In working with customers, Christian Posta has found that the desire to modernize an application architecture with things like containers and microservices often gets met with the cruel, harsh reality of the existing technology investments that must come along with any new endeavor. Realities such as: it’s difficult to change the monolith, legacy RPC protocols are used, and certain data protection and compliance regulations get in the way of changing the application architecture following so-called best practices. At the end of the day, the utopian software architecture is not achievable. However, a more pragmatic approach to “deliver business value now” is not as elusive. We should evaluate our technology decisions based on a continuum of “what can we do right now” to “what do we think we’ll be doing in three years.”
Today, we have technology such as service meshes and containers to help us along our journey. But not everything can be containerized. Christian takes a look at some of the nasty realities of bringing microservices and cloud native architectures to the enterprise and how interesting new proxy technology like Envoy Proxy and API frameworks like GraphQL can be used to ease the adoption of new architectures and focus on delivering business value now. He looks at patterns such as forward proxying to new microservices without changing the monolith, reverse proxying client calls to the monolith while enriching it with additional useful behavior to be able to call microservices directly, multiplexing an explosion in backend RPC calls into a single call, redirecting traffic to and from a monolith for testing purposes, and filtering traffic out based on certain security and policy guidelines. He also discusses technologies for helping with these patterns, including EnvoyProxy, GraphQL, gRPC, and HTTP/2.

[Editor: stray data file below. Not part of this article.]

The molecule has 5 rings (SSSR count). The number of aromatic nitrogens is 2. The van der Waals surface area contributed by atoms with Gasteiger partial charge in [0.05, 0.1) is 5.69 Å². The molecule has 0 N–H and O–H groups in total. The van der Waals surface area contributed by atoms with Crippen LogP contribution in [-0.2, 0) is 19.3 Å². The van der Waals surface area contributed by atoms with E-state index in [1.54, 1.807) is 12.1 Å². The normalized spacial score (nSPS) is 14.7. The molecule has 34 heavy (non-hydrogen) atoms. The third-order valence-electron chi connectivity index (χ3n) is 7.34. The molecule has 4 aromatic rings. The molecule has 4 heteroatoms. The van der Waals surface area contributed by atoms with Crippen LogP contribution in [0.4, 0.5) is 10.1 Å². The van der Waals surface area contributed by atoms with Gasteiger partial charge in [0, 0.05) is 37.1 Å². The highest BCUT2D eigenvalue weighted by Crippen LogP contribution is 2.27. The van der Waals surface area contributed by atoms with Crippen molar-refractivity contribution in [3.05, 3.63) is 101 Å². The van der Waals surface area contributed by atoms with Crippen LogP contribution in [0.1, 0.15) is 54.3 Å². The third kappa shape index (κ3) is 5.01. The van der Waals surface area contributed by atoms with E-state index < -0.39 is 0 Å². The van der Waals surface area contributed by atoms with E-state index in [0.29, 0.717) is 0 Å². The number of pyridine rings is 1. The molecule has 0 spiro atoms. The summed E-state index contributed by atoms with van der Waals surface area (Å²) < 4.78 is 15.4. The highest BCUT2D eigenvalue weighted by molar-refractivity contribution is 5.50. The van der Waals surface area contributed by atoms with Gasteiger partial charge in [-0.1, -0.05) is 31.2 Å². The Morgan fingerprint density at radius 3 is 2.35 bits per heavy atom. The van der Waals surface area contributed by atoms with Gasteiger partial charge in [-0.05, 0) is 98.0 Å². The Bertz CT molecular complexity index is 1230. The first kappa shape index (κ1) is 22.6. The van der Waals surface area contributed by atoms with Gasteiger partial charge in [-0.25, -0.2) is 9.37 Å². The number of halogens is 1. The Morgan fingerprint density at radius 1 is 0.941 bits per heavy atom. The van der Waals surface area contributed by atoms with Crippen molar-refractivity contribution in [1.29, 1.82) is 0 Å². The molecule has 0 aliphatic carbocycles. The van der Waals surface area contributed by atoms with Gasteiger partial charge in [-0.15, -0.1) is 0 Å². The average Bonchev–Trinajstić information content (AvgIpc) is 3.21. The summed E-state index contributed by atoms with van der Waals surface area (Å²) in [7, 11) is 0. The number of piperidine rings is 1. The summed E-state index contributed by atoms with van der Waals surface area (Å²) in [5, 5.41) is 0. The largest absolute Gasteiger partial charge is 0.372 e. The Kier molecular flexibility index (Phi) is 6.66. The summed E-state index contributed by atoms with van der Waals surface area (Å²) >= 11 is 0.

Christian Posta is field CTO at solo.io, where he helps companies create and deploy large-scale, resilient, distributed architectures—many of what we now call serverless and microservices. Previously, Christian spent time at web-scale companies. He’s well known in the community as an author—of Istio in Action (Manning) and Microservices for Java Developers (O’Reilly)—a frequent blogger, a speaker, an open source enthusiast, and a committer on various open source projects, including Istio and Kubernetes. He enjoys mentoring, training, and leading teams to be successful with distributed systems concepts, microservices, DevOps, and cloud native application design. You can find Christian on Twitter as @christianposta.
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